Preventing infection in reverse shoulder arthroplasty

Reverse shoulder arthroplasty (RSA) is a highly effective and generally safe procedure. However, periprosthetic joint infections (PJI) occur more frequently than in anatomical shoulder arthroplasty [1]. Although rare, they have the potential to significantly increase the short- and long-term health risks. Revision surgery is often required and commonly has a substantially poorer outcome than the primary procedure [2]. It is imperative that a surgical team works to prevent, recognize, treat, and monitor infection if it does arise—prevention is key. In this article Simon Lambert, an experienced consultant orthopedic and trauma surgeon at the University College London Hospital, UK, gives an overview of steps to follow to prevent infection before, during, and after RSA surgery.

Simon Lambert

Simon Lambert

AO Recon Shoulder Curriculum Taskforce
University College London Hospital
London, United Kingdom

Periprosthetic joint infection: What should we be prepared for?

The most common pathogens causing periprosthetic joint infection (PJI) are the gram-positive coccus Staphylococcus (S ) aureus, the family of coagulase-negative staphylococci, specifically S epidermidis, and Cutibacterium acnes (C acnes) [3–5], which has the ability to evade rigorous skin preparation and administered prophylactic antibiotics [6, 7]. Cutibacterium acnes is becoming more problematic in postoperative shoulder infections and is elusive, requiring particular laboratory culture strategies to diagnose its presence [8]. Understanding the types of bacteria that are most frequent in this type of surgery can help the surgical team to prepare for and eliminate them in the operating room setting.

Being vigilant throughout the whole procedure: pre-, peri- and postoperative steps to follow

The incidence of infection with RSA varies between 0.3% and 6% [4, 9]. This increases further after revision RSA [7, 10] and also following RSA performed after previous surgical interventions. As the aging population increases in number, so will the number of RSAs. Reducing the risk of infection associated with RSA relies on detailed preoperative preparation, refining surgical exposure techniques to reduce surgical operating time and intraoperative bleeding, and limiting the incidence of postoperative adverse events (AEs), particularly bleeding and primary wound healing problems. The medical team can take several measures to reduce the risk of opportunistic bacteria causing nosocomial infection.

Preparation of the patient

The treating surgeon should fully understand the general health of their patient and, if needed, optimize their health before the procedure so as to lower the risk of infections and complications. Comorbidities including the related conditions of bleeding disorders (eg, intrinsic coagulopathies, liver disease, anemia of all causes), microvascular diseases (diabetes, lupus erythematosus), immunosuppressive conditions and treatments (eg, the inflammatory arthritides, ongoing corticosteroid therapy, immunosuppressive therapies), and disorders characterized by poor metabolite handling (eg, renal failure, malnutrition) have been reported as risk factors for infection [3, 7]. Other modifiable factors, such as high body mass index, smoking, and excessive alcohol use, increase the risk of PJI [11]. Surgeons should evaluate these comorbidities preoperatively, obtain optimal advice from colleagues regarding the cessation of medications, and/or bridging of disease treatments during the perioperative period, and ensure that the patient is as fit as reasonably possible before undergoing surgery.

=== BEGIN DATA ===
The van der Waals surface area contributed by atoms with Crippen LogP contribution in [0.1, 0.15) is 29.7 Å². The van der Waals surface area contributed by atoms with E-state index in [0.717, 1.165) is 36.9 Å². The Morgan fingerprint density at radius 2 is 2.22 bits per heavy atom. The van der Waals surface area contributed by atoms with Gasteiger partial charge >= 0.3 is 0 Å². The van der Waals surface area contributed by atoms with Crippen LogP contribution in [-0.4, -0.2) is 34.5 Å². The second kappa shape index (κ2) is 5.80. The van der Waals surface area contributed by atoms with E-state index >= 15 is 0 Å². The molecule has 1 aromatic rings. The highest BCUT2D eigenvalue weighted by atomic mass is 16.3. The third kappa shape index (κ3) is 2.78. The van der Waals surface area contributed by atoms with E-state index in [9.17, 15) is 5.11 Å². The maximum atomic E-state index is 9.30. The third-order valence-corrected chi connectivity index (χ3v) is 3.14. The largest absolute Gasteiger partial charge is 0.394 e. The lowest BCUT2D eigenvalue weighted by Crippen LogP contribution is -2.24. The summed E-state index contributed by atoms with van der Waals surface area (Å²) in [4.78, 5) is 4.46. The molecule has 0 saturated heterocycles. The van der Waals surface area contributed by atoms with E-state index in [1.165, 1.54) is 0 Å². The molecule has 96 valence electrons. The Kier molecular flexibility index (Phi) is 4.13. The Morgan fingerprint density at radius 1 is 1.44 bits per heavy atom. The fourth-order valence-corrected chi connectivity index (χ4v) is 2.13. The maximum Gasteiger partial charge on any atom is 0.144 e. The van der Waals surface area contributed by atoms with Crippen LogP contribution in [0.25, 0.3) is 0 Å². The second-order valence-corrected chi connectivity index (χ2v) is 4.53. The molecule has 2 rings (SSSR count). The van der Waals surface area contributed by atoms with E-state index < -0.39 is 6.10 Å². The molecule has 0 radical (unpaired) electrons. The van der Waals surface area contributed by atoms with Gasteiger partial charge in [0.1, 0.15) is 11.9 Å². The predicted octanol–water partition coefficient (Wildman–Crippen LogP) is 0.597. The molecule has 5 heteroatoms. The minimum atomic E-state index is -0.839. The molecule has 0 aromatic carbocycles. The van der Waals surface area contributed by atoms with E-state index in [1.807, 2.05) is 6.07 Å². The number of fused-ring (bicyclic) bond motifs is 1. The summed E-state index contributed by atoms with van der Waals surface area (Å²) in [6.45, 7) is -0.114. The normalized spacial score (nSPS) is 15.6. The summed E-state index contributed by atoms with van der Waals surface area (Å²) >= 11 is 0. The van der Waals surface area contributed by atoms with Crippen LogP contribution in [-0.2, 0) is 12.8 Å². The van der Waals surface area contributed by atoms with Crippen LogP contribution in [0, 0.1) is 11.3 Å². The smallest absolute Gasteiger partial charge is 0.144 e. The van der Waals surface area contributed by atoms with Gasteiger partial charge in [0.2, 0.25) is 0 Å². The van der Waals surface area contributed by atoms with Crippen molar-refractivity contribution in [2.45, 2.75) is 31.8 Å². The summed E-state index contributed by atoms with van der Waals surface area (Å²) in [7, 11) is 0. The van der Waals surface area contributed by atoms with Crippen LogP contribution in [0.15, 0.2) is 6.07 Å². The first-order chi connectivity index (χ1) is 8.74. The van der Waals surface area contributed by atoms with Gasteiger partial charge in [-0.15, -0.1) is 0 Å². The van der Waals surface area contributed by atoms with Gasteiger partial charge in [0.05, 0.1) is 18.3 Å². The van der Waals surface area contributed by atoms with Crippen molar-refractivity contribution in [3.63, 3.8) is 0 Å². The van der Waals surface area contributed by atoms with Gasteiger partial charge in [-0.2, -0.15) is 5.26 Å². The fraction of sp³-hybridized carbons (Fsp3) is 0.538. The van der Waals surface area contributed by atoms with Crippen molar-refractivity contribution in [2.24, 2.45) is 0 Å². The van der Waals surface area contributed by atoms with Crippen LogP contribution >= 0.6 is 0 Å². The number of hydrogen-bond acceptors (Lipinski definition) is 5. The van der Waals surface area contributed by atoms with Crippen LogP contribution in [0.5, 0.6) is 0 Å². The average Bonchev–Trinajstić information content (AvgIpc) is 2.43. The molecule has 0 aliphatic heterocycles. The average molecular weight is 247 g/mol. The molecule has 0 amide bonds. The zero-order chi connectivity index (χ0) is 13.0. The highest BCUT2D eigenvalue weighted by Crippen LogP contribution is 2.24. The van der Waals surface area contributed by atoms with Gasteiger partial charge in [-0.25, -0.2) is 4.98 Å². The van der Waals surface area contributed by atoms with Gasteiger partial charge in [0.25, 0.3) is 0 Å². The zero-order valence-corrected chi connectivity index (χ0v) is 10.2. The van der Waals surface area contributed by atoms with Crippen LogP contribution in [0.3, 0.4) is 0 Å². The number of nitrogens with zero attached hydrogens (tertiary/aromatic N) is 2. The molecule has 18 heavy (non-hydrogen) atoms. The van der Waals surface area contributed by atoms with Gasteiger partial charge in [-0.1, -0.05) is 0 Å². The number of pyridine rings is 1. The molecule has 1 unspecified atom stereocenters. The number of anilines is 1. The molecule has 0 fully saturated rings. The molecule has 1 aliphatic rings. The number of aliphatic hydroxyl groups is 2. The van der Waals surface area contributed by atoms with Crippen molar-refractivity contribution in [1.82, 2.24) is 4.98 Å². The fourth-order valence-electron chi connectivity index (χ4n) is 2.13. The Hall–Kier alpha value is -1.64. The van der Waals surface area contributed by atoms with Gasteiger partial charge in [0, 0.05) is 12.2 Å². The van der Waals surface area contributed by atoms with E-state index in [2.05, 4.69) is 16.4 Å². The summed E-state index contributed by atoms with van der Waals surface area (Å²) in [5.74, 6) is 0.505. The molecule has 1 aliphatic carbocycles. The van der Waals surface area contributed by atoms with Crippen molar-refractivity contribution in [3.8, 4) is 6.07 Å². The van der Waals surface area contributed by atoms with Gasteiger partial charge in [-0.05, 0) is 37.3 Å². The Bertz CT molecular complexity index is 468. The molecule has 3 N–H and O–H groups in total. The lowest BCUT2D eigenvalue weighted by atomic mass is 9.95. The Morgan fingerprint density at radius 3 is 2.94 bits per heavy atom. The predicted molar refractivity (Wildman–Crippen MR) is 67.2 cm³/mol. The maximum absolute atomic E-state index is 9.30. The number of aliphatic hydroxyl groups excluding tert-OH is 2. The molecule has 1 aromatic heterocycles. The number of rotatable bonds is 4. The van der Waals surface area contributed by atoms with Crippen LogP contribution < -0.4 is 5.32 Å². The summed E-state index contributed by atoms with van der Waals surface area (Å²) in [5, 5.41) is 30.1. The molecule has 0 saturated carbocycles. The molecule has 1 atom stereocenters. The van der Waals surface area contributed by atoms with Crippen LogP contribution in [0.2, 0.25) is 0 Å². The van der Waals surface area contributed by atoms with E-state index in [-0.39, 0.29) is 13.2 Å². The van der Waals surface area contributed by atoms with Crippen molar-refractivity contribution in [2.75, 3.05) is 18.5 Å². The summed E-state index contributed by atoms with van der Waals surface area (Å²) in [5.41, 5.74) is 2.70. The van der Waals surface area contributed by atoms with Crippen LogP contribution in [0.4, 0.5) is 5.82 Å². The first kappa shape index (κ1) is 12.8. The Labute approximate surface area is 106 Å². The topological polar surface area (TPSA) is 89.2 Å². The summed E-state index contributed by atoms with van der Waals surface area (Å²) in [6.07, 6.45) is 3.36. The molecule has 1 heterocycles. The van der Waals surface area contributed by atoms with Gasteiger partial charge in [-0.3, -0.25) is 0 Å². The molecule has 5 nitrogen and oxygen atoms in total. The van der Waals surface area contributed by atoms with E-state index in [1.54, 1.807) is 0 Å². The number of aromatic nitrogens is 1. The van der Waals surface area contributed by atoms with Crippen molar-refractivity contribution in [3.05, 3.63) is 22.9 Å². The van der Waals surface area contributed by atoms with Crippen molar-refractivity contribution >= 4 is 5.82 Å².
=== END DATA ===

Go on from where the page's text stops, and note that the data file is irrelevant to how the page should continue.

To give an example of the available literature, Cancienne et al [9], for instance, analyzed infection and risk factors in a large study Medicare population in the US and reported a rate of 0.26% for infections within 90 days after RSA [9]. Revision surgery (after any other intervention) was the most significant risk factor for infection, while intraoperative steroid injection was an independent risk factor for postoperative infection. The study highlighted that obesity, male gender, chronic anemia, malnutrition, depression, and alcohol use were all patient-related risk factors for postoperative infection [9]. Previous intraarticular corticosteroid injections administered for the management of rotator cuff disease, previous surgical interventions (whether arthroscopic or open) including prior rotator cuff surgery and arthroplasty are all associated with an increased risk of PJI, particularly in RSA [11].

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  • Specific issues and diagnostic criteria
  • Preparation of the skin and anesthesia
  • Intraoperative strategies
  • The role of antibiotics
  • The role of bleeding and hermatoma
  • Antibiotic-loaded cement
  • Topical antiseptics
  • Wound closure
  • Postoperative strategies
  • Treatment algorithm
  • Conclusion

Part 1 | Adopting lateralization techniques

Part 2 | Mixed reality


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Contributing experts

This series of articles was created with the support of the following specialists (in alphabetical order):
Ashish Gupta

Ashish Gupta

Queensland Orthopedic Clinic
Brisbane, Australia

Simon Lambert

Simon Lambert

AO Recon Shoulder Curriculum Taskforce
University College London Hospital
London, United Kingdom

Markus Scheibel

AO Recon Shoulder Curriculum Taskforce
Schulthess Clinic
Zurich, Switzerland

Jan-Philipp Imiolcyk

Jan-Philipp Imiolczyk

Charité—University Medicine
Berlin, Germany

The authors thank Antia Rodriguez-Villalon and Laura Kehoe, medical writers at AO Innovation Translation Center, Switzerland, for contributing to the writing and editing of the articles.


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